• Nutritional boost: Castings are highly nutritious and provide food for plants, speeding up germination and producing a higher yield. 
  • Slow-release fertilization with no burns: When the manure exits the worm, the worm forms a mucus coating around the manure that allows the nutrients to release into the soil slowly. The worm casting is a ‘slow release’ fertilizer that won’t burn your plants like some commercial fertilizers can. 
  • Improved moisture retention: Worm castings help retain moisture in the soil, which can prove helpful for plants that can’t tolerate dry soils. 

FAQs about how to deal with earthworm castings on your lawn

What kills earthworms in lawns?

Certain pesticides intended for other pests, such as carbaryl and imidacloprid, are toxic to earthworms in your lawn

Lawn care and gardening experts don’t recommend killing earthworms. While it may be tempting to treat earthworms like any other pest, they are crucial to the environment and your lawn’s health. The mere presence of earthworms is a sign your soil is healthy. Pesticides could threaten that health.

Rather than a scorched earth approach that harms earthworms and other beneficial creatures, focus on integrated pest management. Integrated pest management prioritizes prevention and cultural practices, with pesticides as a last resort. This strategy has better long-term success since it solves the root of the problem rather than attacking only the symptoms. 

Why are worms coming out of my lawn?

Worms come out of the lawn for food, to mate, or when it rains. Scientists still debate why worms surface in the rain, but the most common theory is that it’s easier and faster for them to move above ground when it’s wet out.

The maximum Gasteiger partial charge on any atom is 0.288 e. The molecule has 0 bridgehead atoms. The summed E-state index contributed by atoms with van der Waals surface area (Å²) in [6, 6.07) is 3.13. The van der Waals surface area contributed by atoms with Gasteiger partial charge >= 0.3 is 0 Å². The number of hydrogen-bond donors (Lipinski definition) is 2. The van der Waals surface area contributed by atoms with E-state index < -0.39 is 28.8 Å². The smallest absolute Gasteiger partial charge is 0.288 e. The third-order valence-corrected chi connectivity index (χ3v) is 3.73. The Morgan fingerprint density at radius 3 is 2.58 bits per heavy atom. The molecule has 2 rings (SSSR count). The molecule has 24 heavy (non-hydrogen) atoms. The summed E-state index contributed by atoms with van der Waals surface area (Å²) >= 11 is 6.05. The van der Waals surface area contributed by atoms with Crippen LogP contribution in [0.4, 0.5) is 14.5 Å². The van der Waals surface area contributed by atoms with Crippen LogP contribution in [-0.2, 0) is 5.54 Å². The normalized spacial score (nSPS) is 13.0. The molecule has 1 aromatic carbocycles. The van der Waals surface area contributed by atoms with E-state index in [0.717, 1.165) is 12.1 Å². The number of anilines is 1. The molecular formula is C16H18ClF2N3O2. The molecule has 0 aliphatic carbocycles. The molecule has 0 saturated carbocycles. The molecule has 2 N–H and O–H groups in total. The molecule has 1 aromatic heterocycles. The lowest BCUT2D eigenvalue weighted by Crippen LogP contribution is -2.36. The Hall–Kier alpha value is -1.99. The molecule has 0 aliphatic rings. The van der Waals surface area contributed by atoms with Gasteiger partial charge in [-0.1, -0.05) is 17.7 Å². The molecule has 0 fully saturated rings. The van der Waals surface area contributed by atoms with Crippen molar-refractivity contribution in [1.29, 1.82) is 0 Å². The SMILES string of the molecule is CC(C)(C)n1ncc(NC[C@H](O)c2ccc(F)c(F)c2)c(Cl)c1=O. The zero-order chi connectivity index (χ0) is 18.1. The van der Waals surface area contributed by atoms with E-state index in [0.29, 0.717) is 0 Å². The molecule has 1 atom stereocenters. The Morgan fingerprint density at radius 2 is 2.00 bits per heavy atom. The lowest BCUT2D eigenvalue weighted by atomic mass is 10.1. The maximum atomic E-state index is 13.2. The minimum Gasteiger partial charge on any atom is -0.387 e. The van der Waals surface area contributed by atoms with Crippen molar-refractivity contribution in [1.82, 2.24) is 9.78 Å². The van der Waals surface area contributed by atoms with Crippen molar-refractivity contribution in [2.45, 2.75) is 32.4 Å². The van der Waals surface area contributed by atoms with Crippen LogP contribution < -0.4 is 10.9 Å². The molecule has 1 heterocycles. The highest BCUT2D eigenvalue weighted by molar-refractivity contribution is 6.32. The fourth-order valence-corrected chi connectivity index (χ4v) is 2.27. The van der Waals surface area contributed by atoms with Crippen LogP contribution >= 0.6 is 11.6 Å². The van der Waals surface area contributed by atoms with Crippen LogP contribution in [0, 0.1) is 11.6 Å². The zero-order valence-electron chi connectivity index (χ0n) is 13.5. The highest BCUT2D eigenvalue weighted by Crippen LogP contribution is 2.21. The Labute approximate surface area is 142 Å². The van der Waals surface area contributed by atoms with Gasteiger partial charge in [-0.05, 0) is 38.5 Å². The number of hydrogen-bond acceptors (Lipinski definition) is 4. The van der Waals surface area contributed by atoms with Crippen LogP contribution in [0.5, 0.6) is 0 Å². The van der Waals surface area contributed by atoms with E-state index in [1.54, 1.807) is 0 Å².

What eats earthworms?

Besides birds, many creatures hunt earthworms for food, such as:

  • Badgers
  • Cluster flies
  • Devil’s coach horse beetles
  • Foxes
  • Moles

However, it’s not wise to encourage all earthworm predators. Some will dig up your yard in search of food, which means you’re trading one unsightly problem for another.

Should I put earthworms in my yard?

Though they provide many benefits, putting earthworms in your yard is unnecessary. This may sound confusing after we’ve explained all their benefits, but hear us out. 

Earthworms aren’t a necessity for a healthy lawn or garden. They’ll likely show up in healthy soil, but they aren’t a cure-all solution for your lawn care or gardening woes. You’ll need a combination of several beneficial lawn treatments to keep your grass healthy. 

An excess amount of earthworms also can harm the local ecosystem, especially since many species aren’t native to North America. It’s best to attract and encourage the existing population rather than introduce them where they didn’t exist before.

What other pests cause mounds of soil?

Besides earthworms, mounds of soil may be left by several digging creatures, such as:

  • Armadillos
  • Bobcats
  • Chipmunks
  • Coyotes
  • Deer
  • Foxes
  • Gophers
  • Mice
  • Mole crickets
  • Moles
  • Rabbits
  • Raccoons
  • Rats
  • Skunks
  • Snakes
  • Squirrels

To stop animals from digging, follow these methods:

  • Eliminate food sources, water, and shelter
  • Use physical barriers like above or below-ground fencing
  • Apply homemade or commercial chemical deterrents
  • Use lights, scents, sounds, or sprinklers as scare tactics
  • Set traps (following any legal guidelines)

Find a balance and hire a pro

Is your lawn suffering from worm poo blemishes, but you don’t want to eradicate the presence of earthworms? Hiring a local lawn care professional can help you strike a balance. 

Skilled in their craft, a lawn care expert can get to the root of your worm casting problem without eliminating your helpful worm population. They can keep your lawn healthy and neat without sacrificing the benefits earthworms provide. From weekly mowings to regular maintenance, leave your lawn in good hands. 

Main Photo Credit: sarahharding | Pixabay

Jane Purnell

Jane Purnell is an artist, writer, and nature lover. She enjoys teaching readers about the importance of eco-friendly lawn care, integrated pest management, biodiversity, and sustainable landscaping.